CNS reported today
that the Pope approved a statement by the International Theological Commission suggesting that sending unbaptized babies to Limbo is not the best understanding of God's loving plan.
In a document published April 20, the commission said the traditional concept of limbo -- as a place where unbaptized infants spend eternity but without communion with God -- seemed to reflect an "unduly restrictive view of salvation."
The church continues to teach that, because of original sin, baptism is the ordinary way of salvation for all people and urges parents to baptize infants, the document said.
But there is greater theological awareness today that God is merciful and "wants all human beings to be saved," it said. Grace has priority over sin, and the exclusion of innocent babies from heaven does not seem to reflect Christ's special love for "the little ones," it said. [...]
Limbo has never been defined as church dogma and is not mentioned in the current Catechism of the Catholic Church, which states simply that unbaptized infants are entrusted to God's mercy. [...]
The church's magisterium has moved toward a more "nuanced understanding" of how a saving relationship with the church can be realized, it said. This does not mean that someone who has not received the sacrament of baptism cannot be saved, it said.
I am glad to see this teaching clarified and in such an open and loving manner. Has anyone else been a student or a teacher and had to muddle through this exchange:
Li'l Catholic: Since God saves us through baptism, what happens if a baby dies without being baptized?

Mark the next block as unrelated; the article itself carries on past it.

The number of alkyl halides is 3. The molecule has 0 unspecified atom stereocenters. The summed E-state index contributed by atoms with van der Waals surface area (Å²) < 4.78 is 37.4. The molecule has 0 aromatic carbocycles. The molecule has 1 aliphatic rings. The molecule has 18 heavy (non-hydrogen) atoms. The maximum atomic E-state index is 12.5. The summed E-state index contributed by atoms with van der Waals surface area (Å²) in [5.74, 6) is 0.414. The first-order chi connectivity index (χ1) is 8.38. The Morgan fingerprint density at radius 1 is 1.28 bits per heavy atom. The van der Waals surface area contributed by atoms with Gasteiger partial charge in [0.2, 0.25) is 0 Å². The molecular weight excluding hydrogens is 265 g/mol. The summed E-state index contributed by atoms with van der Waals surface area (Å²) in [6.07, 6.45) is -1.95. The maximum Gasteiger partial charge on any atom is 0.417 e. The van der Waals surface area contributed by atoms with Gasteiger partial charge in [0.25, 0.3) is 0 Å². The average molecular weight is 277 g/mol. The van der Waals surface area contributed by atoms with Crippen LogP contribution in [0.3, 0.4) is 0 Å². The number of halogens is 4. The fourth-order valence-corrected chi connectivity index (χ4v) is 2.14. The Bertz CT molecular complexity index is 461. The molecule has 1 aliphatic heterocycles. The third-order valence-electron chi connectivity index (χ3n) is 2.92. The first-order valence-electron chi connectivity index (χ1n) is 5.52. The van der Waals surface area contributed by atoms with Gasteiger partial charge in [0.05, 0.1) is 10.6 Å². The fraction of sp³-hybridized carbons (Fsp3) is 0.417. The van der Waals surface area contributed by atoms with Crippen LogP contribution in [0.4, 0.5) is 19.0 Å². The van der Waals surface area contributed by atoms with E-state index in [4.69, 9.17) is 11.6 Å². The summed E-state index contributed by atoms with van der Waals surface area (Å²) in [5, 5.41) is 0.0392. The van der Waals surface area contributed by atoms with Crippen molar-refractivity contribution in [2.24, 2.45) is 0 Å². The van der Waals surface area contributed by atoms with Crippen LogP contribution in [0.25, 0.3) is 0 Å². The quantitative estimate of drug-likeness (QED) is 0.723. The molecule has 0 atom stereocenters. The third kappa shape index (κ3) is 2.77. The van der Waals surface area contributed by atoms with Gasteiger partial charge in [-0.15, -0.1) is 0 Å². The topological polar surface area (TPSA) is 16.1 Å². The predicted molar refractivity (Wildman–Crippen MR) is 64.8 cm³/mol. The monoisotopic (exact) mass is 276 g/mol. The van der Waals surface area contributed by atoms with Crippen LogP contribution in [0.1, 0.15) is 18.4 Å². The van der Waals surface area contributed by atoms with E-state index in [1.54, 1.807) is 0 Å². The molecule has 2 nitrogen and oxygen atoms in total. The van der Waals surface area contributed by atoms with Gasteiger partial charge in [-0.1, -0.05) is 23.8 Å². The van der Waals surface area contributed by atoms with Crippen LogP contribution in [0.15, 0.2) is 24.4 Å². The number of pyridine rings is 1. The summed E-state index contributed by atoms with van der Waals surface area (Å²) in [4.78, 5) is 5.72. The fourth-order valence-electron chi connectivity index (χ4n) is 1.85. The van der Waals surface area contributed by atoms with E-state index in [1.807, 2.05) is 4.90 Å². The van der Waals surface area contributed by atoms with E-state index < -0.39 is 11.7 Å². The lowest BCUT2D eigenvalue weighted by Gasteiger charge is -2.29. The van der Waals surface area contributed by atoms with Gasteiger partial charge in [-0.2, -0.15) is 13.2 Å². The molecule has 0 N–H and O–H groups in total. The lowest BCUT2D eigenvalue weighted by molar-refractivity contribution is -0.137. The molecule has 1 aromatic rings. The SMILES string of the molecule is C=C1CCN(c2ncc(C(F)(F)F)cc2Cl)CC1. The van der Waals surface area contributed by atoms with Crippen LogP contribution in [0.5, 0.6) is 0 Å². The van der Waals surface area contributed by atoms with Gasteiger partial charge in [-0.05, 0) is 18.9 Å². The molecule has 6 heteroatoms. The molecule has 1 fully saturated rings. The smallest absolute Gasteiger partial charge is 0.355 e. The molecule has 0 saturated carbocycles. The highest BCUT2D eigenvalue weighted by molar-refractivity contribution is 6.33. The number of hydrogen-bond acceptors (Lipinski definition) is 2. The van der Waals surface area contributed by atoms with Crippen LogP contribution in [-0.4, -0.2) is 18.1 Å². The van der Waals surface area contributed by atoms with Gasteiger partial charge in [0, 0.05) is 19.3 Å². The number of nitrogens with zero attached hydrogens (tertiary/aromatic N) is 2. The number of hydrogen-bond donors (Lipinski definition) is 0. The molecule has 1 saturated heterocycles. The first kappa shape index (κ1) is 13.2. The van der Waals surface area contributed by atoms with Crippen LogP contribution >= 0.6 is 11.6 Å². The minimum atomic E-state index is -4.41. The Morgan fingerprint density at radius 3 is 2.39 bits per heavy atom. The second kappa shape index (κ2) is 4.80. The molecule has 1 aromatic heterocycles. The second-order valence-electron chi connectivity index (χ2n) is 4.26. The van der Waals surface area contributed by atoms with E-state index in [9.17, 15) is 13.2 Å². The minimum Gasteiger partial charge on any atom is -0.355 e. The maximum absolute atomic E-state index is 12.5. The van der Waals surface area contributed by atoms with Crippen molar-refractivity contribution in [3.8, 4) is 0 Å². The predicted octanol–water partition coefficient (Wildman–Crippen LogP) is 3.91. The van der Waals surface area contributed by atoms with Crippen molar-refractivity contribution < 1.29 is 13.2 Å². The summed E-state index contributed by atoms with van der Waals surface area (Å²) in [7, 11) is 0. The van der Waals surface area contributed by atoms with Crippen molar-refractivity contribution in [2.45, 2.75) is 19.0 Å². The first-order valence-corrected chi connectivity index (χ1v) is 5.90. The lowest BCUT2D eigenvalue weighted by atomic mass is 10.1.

Big Wise Catholic: Well, for a long time people believed they went to a place called Limbo, without God. A lot of people don't believe that anymore.
Li'l Catholic: So do they go to heaven?
Big Wise Catholic: . . .
Other than its catechetical benefits, here are some reasons I'm really excited about this statement:
- From a pastoral standpoint, what a relief to parents who lost an unbaptized child to illness or abortion to believe that God's love is available to their baby.
- From an ecumenical standpoint, this statement is an important reminder of our belief that although all salvation comes through
Jesus, in God's grace salvation may also come to those who are not part of the Catholic Church.
- And simply from a Church perspective, I think it's very good for the faithful to see that the Spirit is still speaking to the church. The evolution of thought on Limbo reminds us that even things people have believed for a long time may not be the best way to express the truth about who God is and who we are called to be.
Labels: grace, life after death, Limbo